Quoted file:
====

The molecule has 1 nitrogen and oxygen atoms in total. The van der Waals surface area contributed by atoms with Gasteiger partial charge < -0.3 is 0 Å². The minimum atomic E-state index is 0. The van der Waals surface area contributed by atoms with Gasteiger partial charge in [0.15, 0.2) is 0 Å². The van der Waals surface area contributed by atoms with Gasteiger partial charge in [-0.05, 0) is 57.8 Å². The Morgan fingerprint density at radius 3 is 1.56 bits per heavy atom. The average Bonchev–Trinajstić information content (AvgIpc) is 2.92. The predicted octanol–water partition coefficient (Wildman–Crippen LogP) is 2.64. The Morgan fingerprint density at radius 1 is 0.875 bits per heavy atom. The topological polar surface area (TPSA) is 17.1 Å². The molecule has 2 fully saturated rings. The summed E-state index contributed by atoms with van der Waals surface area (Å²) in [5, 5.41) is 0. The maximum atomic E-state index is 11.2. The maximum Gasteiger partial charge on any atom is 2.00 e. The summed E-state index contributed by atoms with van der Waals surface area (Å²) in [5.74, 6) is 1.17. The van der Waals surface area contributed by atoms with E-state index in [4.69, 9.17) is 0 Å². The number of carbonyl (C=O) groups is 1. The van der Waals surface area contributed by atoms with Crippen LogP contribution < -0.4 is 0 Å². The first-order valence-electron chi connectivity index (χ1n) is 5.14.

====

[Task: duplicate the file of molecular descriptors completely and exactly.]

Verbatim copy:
The molecule has 1 nitrogen and oxygen atoms in total. The van der Waals surface area contributed by atoms with Gasteiger partial charge < -0.3 is 0 Å². The minimum atomic E-state index is 0. The van der Waals surface area contributed by atoms with Gasteiger partial charge in [0.15, 0.2) is 0 Å². The van der Waals surface area contributed by atoms with Gasteiger partial charge in [-0.05, 0) is 57.8 Å². The Morgan fingerprint density at radius 3 is 1.56 bits per heavy atom. The average Bonchev–Trinajstić information content (AvgIpc) is 2.92. The predicted octanol–water partition coefficient (Wildman–Crippen LogP) is 2.64. The Morgan fingerprint density at radius 1 is 0.875 bits per heavy atom. The topological polar surface area (TPSA) is 17.1 Å². The molecule has 2 fully saturated rings. The summed E-state index contributed by atoms with van der Waals surface area (Å²) in [5, 5.41) is 0. The maximum atomic E-state index is 11.2. The maximum Gasteiger partial charge on any atom is 2.00 e. The summed E-state index contributed by atoms with van der Waals surface area (Å²) in [5.74, 6) is 1.17. The van der Waals surface area contributed by atoms with E-state index in [4.69, 9.17) is 0 Å². The number of carbonyl (C=O) groups is 1. The van der Waals surface area contributed by atoms with Crippen LogP contribution < -0.4 is 0 Å². The first-order valence-electron chi connectivity index (χ1n) is 5.14.